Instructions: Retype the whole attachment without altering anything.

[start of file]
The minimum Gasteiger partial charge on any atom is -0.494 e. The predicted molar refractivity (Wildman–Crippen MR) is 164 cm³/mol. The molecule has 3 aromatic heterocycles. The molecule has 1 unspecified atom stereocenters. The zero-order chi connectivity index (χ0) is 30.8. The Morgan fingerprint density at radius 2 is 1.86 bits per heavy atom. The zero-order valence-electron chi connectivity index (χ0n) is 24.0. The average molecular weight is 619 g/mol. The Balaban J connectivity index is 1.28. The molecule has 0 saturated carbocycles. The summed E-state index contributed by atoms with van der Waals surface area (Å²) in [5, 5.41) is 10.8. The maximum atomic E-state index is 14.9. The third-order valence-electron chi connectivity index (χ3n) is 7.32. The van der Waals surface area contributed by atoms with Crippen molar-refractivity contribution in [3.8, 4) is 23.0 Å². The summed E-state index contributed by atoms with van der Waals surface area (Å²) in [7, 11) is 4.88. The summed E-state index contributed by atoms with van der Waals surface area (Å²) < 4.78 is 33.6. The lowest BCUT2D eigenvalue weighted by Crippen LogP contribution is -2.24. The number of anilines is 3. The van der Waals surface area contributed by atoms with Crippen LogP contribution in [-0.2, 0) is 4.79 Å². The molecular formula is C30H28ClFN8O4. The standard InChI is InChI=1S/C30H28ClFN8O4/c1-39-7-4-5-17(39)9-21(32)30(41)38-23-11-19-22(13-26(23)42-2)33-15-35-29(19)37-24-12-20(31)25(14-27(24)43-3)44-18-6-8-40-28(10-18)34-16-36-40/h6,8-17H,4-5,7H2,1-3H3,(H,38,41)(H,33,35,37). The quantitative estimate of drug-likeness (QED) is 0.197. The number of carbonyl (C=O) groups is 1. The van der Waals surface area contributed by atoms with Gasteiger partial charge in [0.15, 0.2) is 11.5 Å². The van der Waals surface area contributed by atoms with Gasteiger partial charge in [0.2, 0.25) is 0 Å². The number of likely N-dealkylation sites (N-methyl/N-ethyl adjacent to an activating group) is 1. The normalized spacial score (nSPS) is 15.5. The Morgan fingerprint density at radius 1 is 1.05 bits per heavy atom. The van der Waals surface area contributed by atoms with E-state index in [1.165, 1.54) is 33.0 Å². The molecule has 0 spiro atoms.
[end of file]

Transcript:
The minimum Gasteiger partial charge on any atom is -0.494 e. The predicted molar refractivity (Wildman–Crippen MR) is 164 cm³/mol. The molecule has 3 aromatic heterocycles. The molecule has 1 unspecified atom stereocenters. The zero-order chi connectivity index (χ0) is 30.8. The Morgan fingerprint density at radius 2 is 1.86 bits per heavy atom. The zero-order valence-electron chi connectivity index (χ0n) is 24.0. The average molecular weight is 619 g/mol. The Balaban J connectivity index is 1.28. The molecule has 0 saturated carbocycles. The summed E-state index contributed by atoms with van der Waals surface area (Å²) in [5, 5.41) is 10.8. The maximum atomic E-state index is 14.9. The third-order valence-electron chi connectivity index (χ3n) is 7.32. The van der Waals surface area contributed by atoms with Crippen molar-refractivity contribution in [3.8, 4) is 23.0 Å². The summed E-state index contributed by atoms with van der Waals surface area (Å²) in [7, 11) is 4.88. The summed E-state index contributed by atoms with van der Waals surface area (Å²) < 4.78 is 33.6. The lowest BCUT2D eigenvalue weighted by Crippen LogP contribution is -2.24. The number of anilines is 3. The van der Waals surface area contributed by atoms with Crippen LogP contribution in [-0.2, 0) is 4.79 Å². The molecular formula is C30H28ClFN8O4. The standard InChI is InChI=1S/C30H28ClFN8O4/c1-39-7-4-5-17(39)9-21(32)30(41)38-23-11-19-22(13-26(23)42-2)33-15-35-29(19)37-24-12-20(31)25(14-27(24)43-3)44-18-6-8-40-28(10-18)34-16-36-40/h6,8-17H,4-5,7H2,1-3H3,(H,38,41)(H,33,35,37). The quantitative estimate of drug-likeness (QED) is 0.197. The number of carbonyl (C=O) groups is 1. The van der Waals surface area contributed by atoms with Gasteiger partial charge in [0.15, 0.2) is 11.5 Å². The van der Waals surface area contributed by atoms with Gasteiger partial charge in [0.2, 0.25) is 0 Å². The number of likely N-dealkylation sites (N-methyl/N-ethyl adjacent to an activating group) is 1. The normalized spacial score (nSPS) is 15.5. The Morgan fingerprint density at radius 1 is 1.05 bits per heavy atom. The van der Waals surface area contributed by atoms with E-state index in [1.165, 1.54) is 33.0 Å². The molecule has 0 spiro atoms.